Category: USA

October 11th, 2004 by Elvan Zelda Elcin

In the dead of night, my hands hit the face of the drum
Every beat tears my skin, calling for my love
While shadows of angels are dancing across the moon
Their hands are stained from the remains of my wounds

Ah, my country was my medicine
Ah, like raindrops on my skin

I kissed The Book three times before I laid to sleep
Said a silent prayer blessing the souls that weep
May each tear from their eyes cover my beaten flesh
The numbness in my body longs for the pain that left Read more of this article »

Posted in Poetry, USA

August 9th, 2004 by Mohanalakshmi Rajakumar

Walking briskly, almost at a half run, Hema loped around the track. She couldn’t believe how much space there was here – so much space to drown herself in. She loved it. Basked in it. Being alone on the track didn’t bother her – indeed she looked forward to these stolen moments at lunch. Instead of eating she would take off, run towards the track, the bottom half of her pantsuit exchanged for flowing cotton pants. Summer on the East coast was not arid like the heat of Calcutta and by the time her legs, unaccustomed to pantyhose and sneakers, hit the asphalt of the track, she was already sweating.

The dark circles forming under her arms and around her neck would later disappear when she exchanged this twin set for a fresh one. For now however, nothing mattered but her and the silence. She tried to imagine the vastness inside her, tried to compare it to the circle of the track. She wanted to picture her lining inside, red, soft and cushiony, waiting to nourish their baby. The image was fuzzy in her head because she kept getting distracted by the doctor’s voice, “Keep trying, keep trying. There’s nothing wrong with either of you. You’re both perfectly healthy.” Hema had wanted to slap his smug face. He had beamed at them from behind a desk cluttered with pictures of a chubby boy with a toothless grin and a dimply girl in a children’s bathing suit. They were in various poses, sometimes with a woman, sometimes on their own smiling into the camera. Each picture was in its own frame. Six in all. The images of their pale white skin haunted Hema’s sleep.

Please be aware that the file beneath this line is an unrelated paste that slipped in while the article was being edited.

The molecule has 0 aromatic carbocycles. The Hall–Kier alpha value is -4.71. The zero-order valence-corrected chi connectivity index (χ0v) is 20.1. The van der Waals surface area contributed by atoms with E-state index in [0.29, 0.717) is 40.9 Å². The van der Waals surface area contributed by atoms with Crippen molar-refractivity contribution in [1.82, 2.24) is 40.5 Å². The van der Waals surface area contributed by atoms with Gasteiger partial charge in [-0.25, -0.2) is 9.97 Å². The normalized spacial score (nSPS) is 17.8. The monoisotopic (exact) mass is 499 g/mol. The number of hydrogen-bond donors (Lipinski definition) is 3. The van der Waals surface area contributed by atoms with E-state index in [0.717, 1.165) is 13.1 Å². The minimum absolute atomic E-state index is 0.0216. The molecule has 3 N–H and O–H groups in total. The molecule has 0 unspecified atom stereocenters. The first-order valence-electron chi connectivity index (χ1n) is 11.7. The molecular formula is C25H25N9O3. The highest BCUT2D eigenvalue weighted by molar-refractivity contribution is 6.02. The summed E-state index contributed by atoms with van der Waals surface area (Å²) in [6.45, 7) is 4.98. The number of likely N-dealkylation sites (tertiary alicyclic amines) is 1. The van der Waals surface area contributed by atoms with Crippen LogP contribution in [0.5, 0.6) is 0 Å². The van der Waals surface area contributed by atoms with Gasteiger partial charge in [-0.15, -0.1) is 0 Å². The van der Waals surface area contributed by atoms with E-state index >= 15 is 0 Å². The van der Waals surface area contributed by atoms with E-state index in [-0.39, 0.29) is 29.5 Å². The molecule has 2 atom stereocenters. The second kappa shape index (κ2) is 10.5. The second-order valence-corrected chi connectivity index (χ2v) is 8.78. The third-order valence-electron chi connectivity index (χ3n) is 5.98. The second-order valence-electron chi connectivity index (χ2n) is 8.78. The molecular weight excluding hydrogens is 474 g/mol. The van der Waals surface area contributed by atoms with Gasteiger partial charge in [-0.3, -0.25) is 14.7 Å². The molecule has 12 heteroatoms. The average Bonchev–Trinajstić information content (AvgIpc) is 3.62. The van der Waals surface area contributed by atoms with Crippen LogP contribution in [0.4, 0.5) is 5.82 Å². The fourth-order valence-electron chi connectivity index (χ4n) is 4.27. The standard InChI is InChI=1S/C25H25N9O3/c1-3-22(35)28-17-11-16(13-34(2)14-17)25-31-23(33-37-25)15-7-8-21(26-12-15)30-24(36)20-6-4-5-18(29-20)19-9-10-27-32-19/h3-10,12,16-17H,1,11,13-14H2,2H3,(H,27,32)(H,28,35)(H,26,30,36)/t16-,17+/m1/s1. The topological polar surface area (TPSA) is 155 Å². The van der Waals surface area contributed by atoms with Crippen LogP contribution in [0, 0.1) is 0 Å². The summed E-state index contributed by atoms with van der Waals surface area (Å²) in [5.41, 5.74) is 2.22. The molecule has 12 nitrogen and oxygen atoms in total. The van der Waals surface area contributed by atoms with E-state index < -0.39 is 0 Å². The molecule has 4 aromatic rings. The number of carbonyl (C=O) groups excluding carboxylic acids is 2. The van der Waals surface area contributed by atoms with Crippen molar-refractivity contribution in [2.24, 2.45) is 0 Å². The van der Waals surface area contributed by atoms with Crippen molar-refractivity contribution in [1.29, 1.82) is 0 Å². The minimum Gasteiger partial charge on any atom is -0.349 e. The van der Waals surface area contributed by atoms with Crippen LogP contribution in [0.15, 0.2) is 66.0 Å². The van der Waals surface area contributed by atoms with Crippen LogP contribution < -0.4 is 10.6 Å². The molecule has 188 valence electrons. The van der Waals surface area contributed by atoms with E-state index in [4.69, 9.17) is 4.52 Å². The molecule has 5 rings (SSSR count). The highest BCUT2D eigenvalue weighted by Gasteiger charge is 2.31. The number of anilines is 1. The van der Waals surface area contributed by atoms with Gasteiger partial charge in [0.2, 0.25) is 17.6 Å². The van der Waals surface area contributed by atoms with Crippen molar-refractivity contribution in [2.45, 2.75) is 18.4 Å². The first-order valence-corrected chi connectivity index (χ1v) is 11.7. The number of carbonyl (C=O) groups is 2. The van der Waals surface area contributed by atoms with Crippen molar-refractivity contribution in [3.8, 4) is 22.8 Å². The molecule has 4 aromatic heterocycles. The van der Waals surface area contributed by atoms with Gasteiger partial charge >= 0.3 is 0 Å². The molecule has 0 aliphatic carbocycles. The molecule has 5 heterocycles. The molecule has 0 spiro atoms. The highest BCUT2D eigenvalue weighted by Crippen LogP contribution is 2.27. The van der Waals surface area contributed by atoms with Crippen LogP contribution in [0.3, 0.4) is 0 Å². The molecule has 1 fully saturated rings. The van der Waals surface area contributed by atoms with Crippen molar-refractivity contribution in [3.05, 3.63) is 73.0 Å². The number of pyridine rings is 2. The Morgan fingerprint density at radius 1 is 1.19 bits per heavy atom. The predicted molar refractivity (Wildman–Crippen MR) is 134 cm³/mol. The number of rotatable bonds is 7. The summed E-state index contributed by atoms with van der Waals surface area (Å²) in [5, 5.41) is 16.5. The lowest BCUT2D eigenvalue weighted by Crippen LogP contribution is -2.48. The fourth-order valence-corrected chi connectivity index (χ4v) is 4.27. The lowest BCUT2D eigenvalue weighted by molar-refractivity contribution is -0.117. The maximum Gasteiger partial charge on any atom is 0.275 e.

Her legs drove her onwards; she pumped her hands as she had seen the elderly women in her neighborhood do every evening immediately after dinnertime. She could feel the cotton rubbing slightly across her hips, chafing with the rotating movement of her thighs. The shell of her twin set hung directly below her navel and she fought the urge to feel for her bellybutton. She was fascinated by this hole. Its emptiness was evidence of her lifelong debt to her mother. She tried to imagine a cord stretching from between her legs to the center of a squalling, blood-covered infant. She couldn’t. Read more of this article »

Posted in Fiction, USA

July 14th, 2004 by James Shivers


Such, a,



paper, lost, black ink, scribbles, two, tow, towing



night, riding
above, riding, taking
there, light, horizon
ground, doting, dots
links, no links, light
to light, shapes night
rue, night

 city, dominion
lines, angles, angels
east, west, curving for
the Water
meeting, meet, the
stree, streets, movement
below, movement in,
movement above, landing
land, flat, flat, flat,
gone, one, on, e, yet,

Posted in Poetry, USA

May 24th, 2004 by Mordechai Shinefield

Yisroel Rosenburg was not the first student in Yeshiva to have non-Jewish magazines in the dormitory. That is an accomplishment so old that no one dares take responsibility for it. Nor was Yisroel the first Yeshiva student to start a secular magazine. That honor lies with a young Texan who was responsible for an issue of Rodeo USA. The Texan is learning in a kollel in Israel right now, and refuses to discuss his magazine out of embarrassment for his lasso days. Yisroel Rosenburg though was the first Yeshiva student to interview a famous hip-hop artist in his dormitory.